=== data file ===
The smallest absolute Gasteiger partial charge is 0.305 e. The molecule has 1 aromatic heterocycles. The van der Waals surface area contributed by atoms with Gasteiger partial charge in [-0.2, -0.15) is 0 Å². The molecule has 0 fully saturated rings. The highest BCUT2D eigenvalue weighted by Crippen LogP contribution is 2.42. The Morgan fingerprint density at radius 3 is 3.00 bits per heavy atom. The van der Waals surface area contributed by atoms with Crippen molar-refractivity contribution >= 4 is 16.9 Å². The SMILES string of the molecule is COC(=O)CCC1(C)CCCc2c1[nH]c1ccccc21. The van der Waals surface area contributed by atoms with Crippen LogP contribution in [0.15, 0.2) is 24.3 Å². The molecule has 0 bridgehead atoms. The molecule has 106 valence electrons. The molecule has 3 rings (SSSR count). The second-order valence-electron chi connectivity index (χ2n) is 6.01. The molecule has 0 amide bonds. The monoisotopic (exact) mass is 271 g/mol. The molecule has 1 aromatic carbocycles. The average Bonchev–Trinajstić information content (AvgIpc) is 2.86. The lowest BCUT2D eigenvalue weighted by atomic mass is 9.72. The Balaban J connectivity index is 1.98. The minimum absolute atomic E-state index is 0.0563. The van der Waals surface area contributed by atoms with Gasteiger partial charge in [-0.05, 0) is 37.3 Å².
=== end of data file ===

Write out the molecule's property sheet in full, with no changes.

The smallest absolute Gasteiger partial charge is 0.305 e. The molecule has 1 aromatic heterocycles. The van der Waals surface area contributed by atoms with Gasteiger partial charge in [-0.2, -0.15) is 0 Å². The molecule has 0 fully saturated rings. The highest BCUT2D eigenvalue weighted by Crippen LogP contribution is 2.42. The Morgan fingerprint density at radius 3 is 3.00 bits per heavy atom. The van der Waals surface area contributed by atoms with Crippen molar-refractivity contribution >= 4 is 16.9 Å². The SMILES string of the molecule is COC(=O)CCC1(C)CCCc2c1[nH]c1ccccc21. The van der Waals surface area contributed by atoms with Crippen LogP contribution in [0.15, 0.2) is 24.3 Å². The molecule has 0 bridgehead atoms. The molecule has 106 valence electrons. The molecule has 3 rings (SSSR count). The second-order valence-electron chi connectivity index (χ2n) is 6.01. The molecule has 0 amide bonds. The monoisotopic (exact) mass is 271 g/mol. The molecule has 1 aromatic carbocycles. The average Bonchev–Trinajstić information content (AvgIpc) is 2.86. The lowest BCUT2D eigenvalue weighted by atomic mass is 9.72. The Balaban J connectivity index is 1.98. The minimum absolute atomic E-state index is 0.0563. The van der Waals surface area contributed by atoms with Gasteiger partial charge in [-0.05, 0) is 37.3 Å².